As an aside, I am so humbled and pleased by the fact that so far on Twitter, the response to sharing the report has been massively well received, we’re about 266 likes and 89 re-tweets in and my phone is still buzzing away as I write this at 8:11 AM. Dawn Anderson, who I hugely respect in the SEO industry, also shared the post on LinkedIn!

Back to filtering…

Not to detract from the subject of this blog post, so going back into it: what if you wanted to remove queries that just were not relevant for your report in Google Data Studio?

Introducing ‘Report Settings’ in Google Data Studio

So, if you’ve already got a snazzy report setup, and you want to either 1. Filter out the query data to only contain certain queries or 2. Filter your queries to not contain certain queries, on a more permanent basis, then this is all feasible within the powerful filtering options that exist within Google Data Studio.

All you need to do is go to ‘Report settings’, which you can find in the top left hand corner menu under ‘File’:

Once you click ‘Report settings’ a menu will open up on the right hand side of your monitor:

The option that we’re looking for here is the ‘ADD A FILTER’ option. In Google’s own words, this is what this does to your report:

Configuring a filter in the report settings panel sets it as the default for the entire report. All components that share the same (or similar) data source are affected by the filter. You can override this by turning off filter inheritance for a selected component.Google Data Studio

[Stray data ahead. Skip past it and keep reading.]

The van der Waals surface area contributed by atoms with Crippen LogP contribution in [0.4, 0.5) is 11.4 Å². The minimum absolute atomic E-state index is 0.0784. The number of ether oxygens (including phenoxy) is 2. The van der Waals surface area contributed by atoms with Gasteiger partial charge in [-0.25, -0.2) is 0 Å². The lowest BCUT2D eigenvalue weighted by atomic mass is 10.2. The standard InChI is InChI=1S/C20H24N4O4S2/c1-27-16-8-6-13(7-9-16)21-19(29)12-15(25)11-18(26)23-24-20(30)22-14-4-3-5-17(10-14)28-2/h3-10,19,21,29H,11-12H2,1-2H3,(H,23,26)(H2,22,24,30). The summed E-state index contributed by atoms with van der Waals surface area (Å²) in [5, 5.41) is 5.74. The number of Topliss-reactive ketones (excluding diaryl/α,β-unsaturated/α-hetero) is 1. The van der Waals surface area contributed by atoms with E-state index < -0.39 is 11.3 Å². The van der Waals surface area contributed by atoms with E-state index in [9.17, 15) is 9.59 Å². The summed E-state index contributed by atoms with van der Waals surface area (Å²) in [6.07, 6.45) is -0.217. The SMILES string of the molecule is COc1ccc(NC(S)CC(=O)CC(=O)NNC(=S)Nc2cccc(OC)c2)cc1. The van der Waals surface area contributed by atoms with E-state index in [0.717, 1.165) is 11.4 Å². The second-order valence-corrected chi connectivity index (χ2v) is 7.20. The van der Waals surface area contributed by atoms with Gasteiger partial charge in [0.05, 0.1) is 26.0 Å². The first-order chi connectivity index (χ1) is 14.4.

So we can conclude by adding this filter, it’ll impact your entire report.

Once you click that ‘ADD A FILTER’ option, you’ll be presented at the bottom of your screen to ‘Create a filter’ – I won’t screenshot this as I’ve got a lot of images on this post already. Once you click that, you’ll be presented with the below filter options and you’ll have the ability to ‘Exclude’ or ‘Include’ and then the option to filter directly by dimension:

Going back to the original question, Andrew Coco wanted to filter by Query to exclude certain keywords. In this report, I’ve setup a very basic filter that will exclude the Query dimension, with strings that contain ‘youtube’ from the Site Impression table:

This then removes all traces of the word ‘YouTube’ from the entire report.

I can see where this might be useful, as you’ll be able to setup reports that exclude branded search terms or that might only include branded search terms.

Chart Inherited Filtering

Because we set this up via the ‘Report setting’ section in Google Data Studio, all of the charts in the report will inherit this filter. You’ll be able to see if this is the case by selecting any of the charts in your report:

You can simply toggle off or on this filter as you wish and even setup a chart specific filter, depending on what you’re trying to achieve.

That should hopefully answer the question in probably a certain amount of detail that Andrew Coco was not expecting, but it was a good question, so I thought I’d give it a good answer. 🙂

What am I looking at next?

I think my next blog post for Google Data Studio is showing everyone how you can create drop downs that allow you to toggle easily between groups of keywords that you’ve grouped together through creating Calculated Fields, so that you’re able to, for example, create a drop down menu that will give you the option to filter from branded search queries to generic search queries. This relies on using Google’s CASE function, which is yet another powerful part of the platform.

Stay tuned!